5. The combination according to claim 1 wherein said offset notch is a segment of a circle having a radius substantially equal to the radius of the point of a drafting instrument to be used with said drafting tool and said first straight edge is tangent to said circle.
6. The combination according to claim 5 wherein a protractor is marked on said main body portion with the origin thereof at the junction of said offset and said termination point of said first straight edge, and the base line of said protractor from the origin extending toward said one end of said main body portion comprises said first straight edge and extending from the origin of said protractor toward the other end of said main body portion is a line spaced from said second edge.
7. The combination according to claim 1 wherein said main body portion is substantially rectangular in shape with the top thereof being a straight top edge extending between the ends thereof; and said second edge is parallel to and spaced from said top edge by said third predetermined distance.
Referring now to the drawing, the same reference numbers are used throughout the different figures to designate the same or similar components. In FIG. 1, the drafting tool 10 in accordance with the preferred embodiment of the invention is shown in the form of an elongated rectangular transparent main body portion having a top edge 11, ends 12 and 13, and a first straight edge portion 14 extending from the end 12 toward the end 13 and terminating at a point 22. The edge 14 is parallel to the edge 11 and functions as a straight edge for drafting purposes.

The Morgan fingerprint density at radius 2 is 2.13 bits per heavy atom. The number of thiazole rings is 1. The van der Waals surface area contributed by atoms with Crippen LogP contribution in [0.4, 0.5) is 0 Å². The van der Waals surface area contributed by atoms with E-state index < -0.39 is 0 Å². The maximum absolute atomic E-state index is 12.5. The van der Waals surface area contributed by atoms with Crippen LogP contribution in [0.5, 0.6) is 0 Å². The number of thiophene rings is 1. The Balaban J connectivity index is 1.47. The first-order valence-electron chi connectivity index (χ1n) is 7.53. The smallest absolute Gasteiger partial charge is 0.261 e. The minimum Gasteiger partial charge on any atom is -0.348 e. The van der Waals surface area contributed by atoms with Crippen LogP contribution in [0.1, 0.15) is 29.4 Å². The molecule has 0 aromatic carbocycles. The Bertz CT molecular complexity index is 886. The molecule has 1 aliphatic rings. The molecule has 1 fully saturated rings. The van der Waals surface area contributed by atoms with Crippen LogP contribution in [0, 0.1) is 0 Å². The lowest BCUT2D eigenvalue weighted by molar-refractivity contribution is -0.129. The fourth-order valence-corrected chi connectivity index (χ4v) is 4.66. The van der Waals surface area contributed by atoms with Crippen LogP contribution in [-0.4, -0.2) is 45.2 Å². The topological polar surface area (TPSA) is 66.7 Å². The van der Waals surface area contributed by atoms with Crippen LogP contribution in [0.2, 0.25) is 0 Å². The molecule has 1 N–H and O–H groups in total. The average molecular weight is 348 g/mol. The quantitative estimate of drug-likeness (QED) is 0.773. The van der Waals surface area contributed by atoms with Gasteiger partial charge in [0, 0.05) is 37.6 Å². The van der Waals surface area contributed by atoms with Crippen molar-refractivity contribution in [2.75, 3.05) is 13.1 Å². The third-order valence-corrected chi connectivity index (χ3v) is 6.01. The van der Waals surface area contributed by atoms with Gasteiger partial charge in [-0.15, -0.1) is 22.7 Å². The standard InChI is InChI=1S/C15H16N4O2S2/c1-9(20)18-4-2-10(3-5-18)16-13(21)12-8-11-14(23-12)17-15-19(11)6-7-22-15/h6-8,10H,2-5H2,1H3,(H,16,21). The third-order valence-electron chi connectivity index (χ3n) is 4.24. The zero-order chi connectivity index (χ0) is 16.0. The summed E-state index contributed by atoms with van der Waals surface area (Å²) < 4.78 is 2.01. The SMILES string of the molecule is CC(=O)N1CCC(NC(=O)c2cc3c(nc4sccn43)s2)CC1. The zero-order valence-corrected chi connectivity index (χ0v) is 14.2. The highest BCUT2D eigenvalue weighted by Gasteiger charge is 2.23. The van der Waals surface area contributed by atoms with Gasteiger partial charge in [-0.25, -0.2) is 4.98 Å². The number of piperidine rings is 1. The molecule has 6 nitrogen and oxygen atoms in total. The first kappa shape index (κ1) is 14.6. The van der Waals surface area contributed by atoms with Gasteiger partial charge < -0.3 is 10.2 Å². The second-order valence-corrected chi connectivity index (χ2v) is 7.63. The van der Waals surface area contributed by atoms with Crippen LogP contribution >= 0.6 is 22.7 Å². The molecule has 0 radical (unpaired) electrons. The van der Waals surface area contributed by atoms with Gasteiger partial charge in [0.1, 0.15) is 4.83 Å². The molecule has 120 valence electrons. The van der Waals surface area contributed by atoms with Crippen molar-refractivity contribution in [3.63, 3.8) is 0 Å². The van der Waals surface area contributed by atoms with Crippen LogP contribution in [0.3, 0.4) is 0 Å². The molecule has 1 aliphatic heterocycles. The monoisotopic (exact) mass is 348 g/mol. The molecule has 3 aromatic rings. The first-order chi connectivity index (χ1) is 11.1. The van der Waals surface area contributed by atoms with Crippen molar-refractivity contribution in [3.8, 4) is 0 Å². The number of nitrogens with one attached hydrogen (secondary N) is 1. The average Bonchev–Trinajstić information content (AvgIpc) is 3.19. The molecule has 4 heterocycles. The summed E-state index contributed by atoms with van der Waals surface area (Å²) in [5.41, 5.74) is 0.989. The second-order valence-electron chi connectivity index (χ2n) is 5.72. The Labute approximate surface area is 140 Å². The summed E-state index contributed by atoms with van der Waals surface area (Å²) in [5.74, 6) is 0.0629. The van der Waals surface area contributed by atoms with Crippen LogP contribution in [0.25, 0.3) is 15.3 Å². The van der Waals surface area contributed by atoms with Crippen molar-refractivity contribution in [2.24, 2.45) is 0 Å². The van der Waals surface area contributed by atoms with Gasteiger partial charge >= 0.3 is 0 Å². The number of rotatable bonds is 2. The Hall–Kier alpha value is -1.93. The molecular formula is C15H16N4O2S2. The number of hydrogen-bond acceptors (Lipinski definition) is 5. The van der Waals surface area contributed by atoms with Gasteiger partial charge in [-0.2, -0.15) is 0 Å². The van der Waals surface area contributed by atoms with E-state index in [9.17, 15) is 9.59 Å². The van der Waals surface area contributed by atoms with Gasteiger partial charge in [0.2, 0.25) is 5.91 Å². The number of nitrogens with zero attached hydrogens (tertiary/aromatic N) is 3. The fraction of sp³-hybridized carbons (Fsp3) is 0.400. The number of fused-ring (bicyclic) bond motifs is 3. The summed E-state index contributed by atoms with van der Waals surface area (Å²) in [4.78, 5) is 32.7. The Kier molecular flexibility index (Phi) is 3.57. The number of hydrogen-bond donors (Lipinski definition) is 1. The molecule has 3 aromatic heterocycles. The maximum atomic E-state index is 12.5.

To complete the tool shown in FIG. 1 and to facilitate its use as a variable angle straight edge, a second straight edge 15 extends from the end 13 toward the end 12 parallel to the top edge 11. The end 15 terminates at a point to the right of a vertical or perpendicular line through the terminal point 22 of the edge 14 as shown in FIG. 1. This termination point of the end of the edge 15 is interconnected with the point 22 forming the termination point of the edge 14 by means of an offset 17 (shown in greatest detail in FIGS. 2 and 3B).
As is apparent from an examination of the various figures of the drawing, the distance between the edge 14 and the top edge 11 is less than the distance between the edge 15 and the top edge 11. The edge 14 is tangent to the circle of the offset 17. Thus, the offset 17 which interconnects the termination points of the two straight edges 14 and 15 creates a notch which extends from the right-hand end of the edge 15 back toward the left (as viewed in FIGS. 1 and 2) to the point 22 at the end of the straight edge 14.
The point 22 is connected with the offset 17 by a small circular radius which is selected to be approximately equal to the radius of the point or tip of commonly used drafting instruments. Such a drafting instrument 26 is illustrated in all three portions of FIG. 3 and in greatest detail in FIG. 3B. The writing tip 27 also is shown in greatest detail in FIG. 3B. Such a tip commonly is a pencil point, but it may be the tip of an ink pen, also.
The tool shown in detail in FIGS. 1 and 2 has a protractor 20 printed, etched into, or scribed into one of the surfaces of the tool 10. The origin or zero point of the protractor is at the point 22 and a perpendicular or 90 line 24 is perpendicular to the edge 11 and both of the straight edges 14 and 15 of the tool shown in FIG. 1. The base line 21, to the left of the point 22, is parallel to the edge 14, but is below the edge 14 by a distance equal to one-half the diameter of the point of commonly used drafting instruments. The details of the protractor are shown most clearly in FIG. 2 for an arrangement which has been found particularly useful to draftsmen. Other protractor layouts or arrangements, however, can be employed equally as well as the one shown in FIG. 2. The offsets of the edge 14 and line 21 and the radius of the offset 17 to the left of the point 22 permit direct use of the protractor portion of the tool without compensation for pencil point thickness.